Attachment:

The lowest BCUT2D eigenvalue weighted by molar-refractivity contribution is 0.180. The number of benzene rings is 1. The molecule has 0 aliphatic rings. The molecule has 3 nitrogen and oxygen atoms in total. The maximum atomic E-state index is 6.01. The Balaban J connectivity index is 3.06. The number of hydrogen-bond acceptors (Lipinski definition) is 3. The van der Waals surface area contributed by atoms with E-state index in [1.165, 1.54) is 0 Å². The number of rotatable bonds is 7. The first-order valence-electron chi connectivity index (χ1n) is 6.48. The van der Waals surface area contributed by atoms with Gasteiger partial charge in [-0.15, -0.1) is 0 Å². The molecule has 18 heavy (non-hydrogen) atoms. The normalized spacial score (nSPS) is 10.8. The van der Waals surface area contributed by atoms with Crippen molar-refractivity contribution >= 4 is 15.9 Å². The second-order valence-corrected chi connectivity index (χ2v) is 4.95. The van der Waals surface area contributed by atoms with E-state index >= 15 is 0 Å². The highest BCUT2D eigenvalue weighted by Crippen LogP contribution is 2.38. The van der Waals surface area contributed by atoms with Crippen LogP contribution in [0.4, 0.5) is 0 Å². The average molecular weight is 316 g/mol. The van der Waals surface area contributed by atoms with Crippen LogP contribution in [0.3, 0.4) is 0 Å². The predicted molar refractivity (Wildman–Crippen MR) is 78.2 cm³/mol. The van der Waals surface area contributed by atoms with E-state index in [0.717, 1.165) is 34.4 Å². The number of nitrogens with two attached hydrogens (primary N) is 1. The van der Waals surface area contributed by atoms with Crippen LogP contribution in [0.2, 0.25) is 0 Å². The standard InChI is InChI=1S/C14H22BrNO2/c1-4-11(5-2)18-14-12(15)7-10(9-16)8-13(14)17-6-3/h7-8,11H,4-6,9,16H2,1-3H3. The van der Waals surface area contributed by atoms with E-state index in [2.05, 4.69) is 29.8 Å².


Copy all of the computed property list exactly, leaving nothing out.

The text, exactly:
The lowest BCUT2D eigenvalue weighted by molar-refractivity contribution is 0.180. The number of benzene rings is 1. The molecule has 0 aliphatic rings. The molecule has 3 nitrogen and oxygen atoms in total. The maximum atomic E-state index is 6.01. The Balaban J connectivity index is 3.06. The number of hydrogen-bond acceptors (Lipinski definition) is 3. The van der Waals surface area contributed by atoms with E-state index in [1.165, 1.54) is 0 Å². The number of rotatable bonds is 7. The first-order valence-electron chi connectivity index (χ1n) is 6.48. The van der Waals surface area contributed by atoms with Gasteiger partial charge in [-0.15, -0.1) is 0 Å². The molecule has 18 heavy (non-hydrogen) atoms. The normalized spacial score (nSPS) is 10.8. The van der Waals surface area contributed by atoms with Crippen molar-refractivity contribution >= 4 is 15.9 Å². The second-order valence-corrected chi connectivity index (χ2v) is 4.95. The van der Waals surface area contributed by atoms with E-state index >= 15 is 0 Å². The highest BCUT2D eigenvalue weighted by Crippen LogP contribution is 2.38. The van der Waals surface area contributed by atoms with Crippen LogP contribution in [0.4, 0.5) is 0 Å². The average molecular weight is 316 g/mol. The van der Waals surface area contributed by atoms with Crippen LogP contribution in [0.3, 0.4) is 0 Å². The predicted molar refractivity (Wildman–Crippen MR) is 78.2 cm³/mol. The van der Waals surface area contributed by atoms with E-state index in [0.717, 1.165) is 34.4 Å². The number of nitrogens with two attached hydrogens (primary N) is 1. The van der Waals surface area contributed by atoms with Crippen LogP contribution in [0.2, 0.25) is 0 Å². The standard InChI is InChI=1S/C14H22BrNO2/c1-4-11(5-2)18-14-12(15)7-10(9-16)8-13(14)17-6-3/h7-8,11H,4-6,9,16H2,1-3H3. The van der Waals surface area contributed by atoms with E-state index in [2.05, 4.69) is 29.8 Å².